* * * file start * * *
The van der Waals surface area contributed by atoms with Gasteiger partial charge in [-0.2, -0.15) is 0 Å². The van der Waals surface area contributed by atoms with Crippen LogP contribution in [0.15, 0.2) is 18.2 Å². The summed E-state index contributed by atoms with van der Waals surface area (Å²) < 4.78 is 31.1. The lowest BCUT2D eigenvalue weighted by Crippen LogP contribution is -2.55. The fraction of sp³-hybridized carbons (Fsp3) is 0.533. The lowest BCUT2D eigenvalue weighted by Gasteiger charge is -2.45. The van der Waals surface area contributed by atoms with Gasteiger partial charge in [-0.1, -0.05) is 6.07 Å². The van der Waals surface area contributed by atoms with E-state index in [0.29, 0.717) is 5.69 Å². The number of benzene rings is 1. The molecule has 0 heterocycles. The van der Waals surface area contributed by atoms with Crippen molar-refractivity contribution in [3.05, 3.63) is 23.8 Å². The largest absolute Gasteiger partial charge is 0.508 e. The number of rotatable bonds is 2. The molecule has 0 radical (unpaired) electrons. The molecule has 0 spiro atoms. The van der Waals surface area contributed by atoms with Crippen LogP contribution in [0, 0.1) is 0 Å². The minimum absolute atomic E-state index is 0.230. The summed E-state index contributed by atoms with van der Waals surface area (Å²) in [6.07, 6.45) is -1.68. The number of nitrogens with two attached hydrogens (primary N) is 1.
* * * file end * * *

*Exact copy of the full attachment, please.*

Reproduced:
The van der Waals surface area contributed by atoms with Gasteiger partial charge in [-0.2, -0.15) is 0 Å². The van der Waals surface area contributed by atoms with Crippen LogP contribution in [0.15, 0.2) is 18.2 Å². The summed E-state index contributed by atoms with van der Waals surface area (Å²) < 4.78 is 31.1. The lowest BCUT2D eigenvalue weighted by Crippen LogP contribution is -2.55. The fraction of sp³-hybridized carbons (Fsp3) is 0.533. The lowest BCUT2D eigenvalue weighted by Gasteiger charge is -2.45. The van der Waals surface area contributed by atoms with Gasteiger partial charge in [-0.1, -0.05) is 6.07 Å². The van der Waals surface area contributed by atoms with E-state index in [0.29, 0.717) is 5.69 Å². The number of benzene rings is 1. The molecule has 0 heterocycles. The van der Waals surface area contributed by atoms with Crippen molar-refractivity contribution in [3.05, 3.63) is 23.8 Å². The largest absolute Gasteiger partial charge is 0.508 e. The number of rotatable bonds is 2. The molecule has 0 radical (unpaired) electrons. The molecule has 0 spiro atoms. The van der Waals surface area contributed by atoms with Crippen LogP contribution in [0, 0.1) is 0 Å². The minimum absolute atomic E-state index is 0.230. The summed E-state index contributed by atoms with van der Waals surface area (Å²) in [6.07, 6.45) is -1.68. The number of nitrogens with two attached hydrogens (primary N) is 1.